irst run in 1937, the R-2800 was America's first 18-cylinder radial engine design. The Double Wasp was more powerful than the world's only other modern eighteen, the Gnome-Rhône 18L of 3,442 in³ (56.4 L), but it was much smaller and heat dissipation was a greater problem. To enable more efficient cooling, the usual practice of casting or forging the cylinder head cooling fins that had been effective enough for other engine designs was discarded, and instead, much thinner and closer-pitched cooling fins were machined from the solid metal of the head forging. The fins were all cut at the same time by a gang of milling saws, automatically guided as it fed across the head in such a way that the bottom of the grooves rose and fell to make the roots of the fins follow the contour of the head. Cylinder cooling was effected by aluminum cooling muffs that were shrunk onto the steel alloy forged barrels. In addition to requiring a new cylinder head design, the Double Wasp was probably the most difficult to effectively direct a flow of cooling air around.
When the R-2800 was introduced in 1939 it was capable of producing 2,000 hp (1,500 kW), for a specific power value of 0.71 hp/in³ (32.6 kW/L). The designing of conventional air-cooled radial engines had become so scientific and systematic by then that the Double Wasp was introduced at a power rating that was not amenable to anything like the developmental power increases that had been common with earlier engines. Nevertheless, in 1941 the power output of production models increased to 2,100 hp (1,600 kW), and to 2,400 hp (1,800 kW) late in the war. However, even more was coaxed from experimental models, with fan-cooled subtypes producing 2,800 hp (2,100 kW), but in general the R-2800 was a rather highly developed powerplant right from the beginning.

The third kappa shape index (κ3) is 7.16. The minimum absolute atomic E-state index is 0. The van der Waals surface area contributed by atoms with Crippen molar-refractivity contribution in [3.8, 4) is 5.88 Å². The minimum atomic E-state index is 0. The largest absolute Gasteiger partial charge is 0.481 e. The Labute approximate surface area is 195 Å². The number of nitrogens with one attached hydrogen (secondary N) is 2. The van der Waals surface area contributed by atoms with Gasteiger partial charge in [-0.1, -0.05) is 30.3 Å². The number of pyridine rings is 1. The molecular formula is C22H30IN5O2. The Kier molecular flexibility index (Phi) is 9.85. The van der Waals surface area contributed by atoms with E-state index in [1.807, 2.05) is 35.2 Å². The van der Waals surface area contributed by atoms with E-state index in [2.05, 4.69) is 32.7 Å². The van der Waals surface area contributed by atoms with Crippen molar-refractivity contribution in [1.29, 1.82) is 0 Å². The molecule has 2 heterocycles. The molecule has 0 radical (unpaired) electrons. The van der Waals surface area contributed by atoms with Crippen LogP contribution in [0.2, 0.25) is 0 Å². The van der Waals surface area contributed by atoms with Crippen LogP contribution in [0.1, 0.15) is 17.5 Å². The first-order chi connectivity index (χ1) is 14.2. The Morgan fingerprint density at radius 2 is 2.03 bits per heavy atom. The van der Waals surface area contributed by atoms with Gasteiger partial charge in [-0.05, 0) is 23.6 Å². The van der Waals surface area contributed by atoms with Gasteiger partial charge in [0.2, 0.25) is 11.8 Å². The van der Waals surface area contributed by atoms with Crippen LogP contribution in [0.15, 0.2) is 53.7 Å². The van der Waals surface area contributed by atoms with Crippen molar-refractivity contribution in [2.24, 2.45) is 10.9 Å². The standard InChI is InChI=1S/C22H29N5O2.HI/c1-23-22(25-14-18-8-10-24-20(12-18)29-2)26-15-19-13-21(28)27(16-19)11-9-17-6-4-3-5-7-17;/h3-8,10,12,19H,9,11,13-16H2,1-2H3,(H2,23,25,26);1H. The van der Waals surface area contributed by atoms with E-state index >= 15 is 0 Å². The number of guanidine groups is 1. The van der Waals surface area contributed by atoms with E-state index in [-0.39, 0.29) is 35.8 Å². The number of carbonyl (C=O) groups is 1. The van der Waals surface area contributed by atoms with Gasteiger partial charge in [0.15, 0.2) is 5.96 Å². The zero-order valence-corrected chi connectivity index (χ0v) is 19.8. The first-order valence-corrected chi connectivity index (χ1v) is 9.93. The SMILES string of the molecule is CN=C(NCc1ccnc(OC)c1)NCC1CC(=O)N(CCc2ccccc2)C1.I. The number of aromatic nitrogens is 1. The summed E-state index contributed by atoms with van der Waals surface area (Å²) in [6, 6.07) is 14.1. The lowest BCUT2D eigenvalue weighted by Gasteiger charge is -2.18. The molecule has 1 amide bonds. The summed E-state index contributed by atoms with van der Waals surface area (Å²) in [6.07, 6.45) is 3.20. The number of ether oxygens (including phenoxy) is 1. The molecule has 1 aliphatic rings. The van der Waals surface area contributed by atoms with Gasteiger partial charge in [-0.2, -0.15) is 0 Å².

The R-2800 was used to power several types of fighters and medium bombers during the war, notably the US Navy's Vought F4U Corsair, with the first prototype Corsair becoming the first-ever single-engine US fighter plane to exceed 400 mph (640 km/h) in level flight during October 1940. The R-2800 also powered the Corsair's naval rival, the Grumman F6F Hellcat, the US Army Air Forces' Republic P-47 Thunderbolt, the twin-engined Martin B-26 Marauder and Douglas A-26 Invader, as well as the first purpose-built twin-engined radar-equipped night fighter, the Northrop P-61 Black Widow. When the US entered the war in December 1941 there were very quickly some major changes in philosophy, and such long-established engines as the Wright Cyclone and Double Wasp were re-rated on fuel of much higher octane rating (anti-knock value) to give considerably more power, and by 1944 versions of the R-2800 powering late-model P-47s (and other aircraft) had a rating (experimental) of 2,800 hp on 115-grade fuel with water injection.
After World War II, the engine was used in the Korean War, and surplus World War II aircraft powered by the Double Wasp served with other countries well past the Korean War, some being retired as late as the latter part of the 1960s when the aircraft were replaced.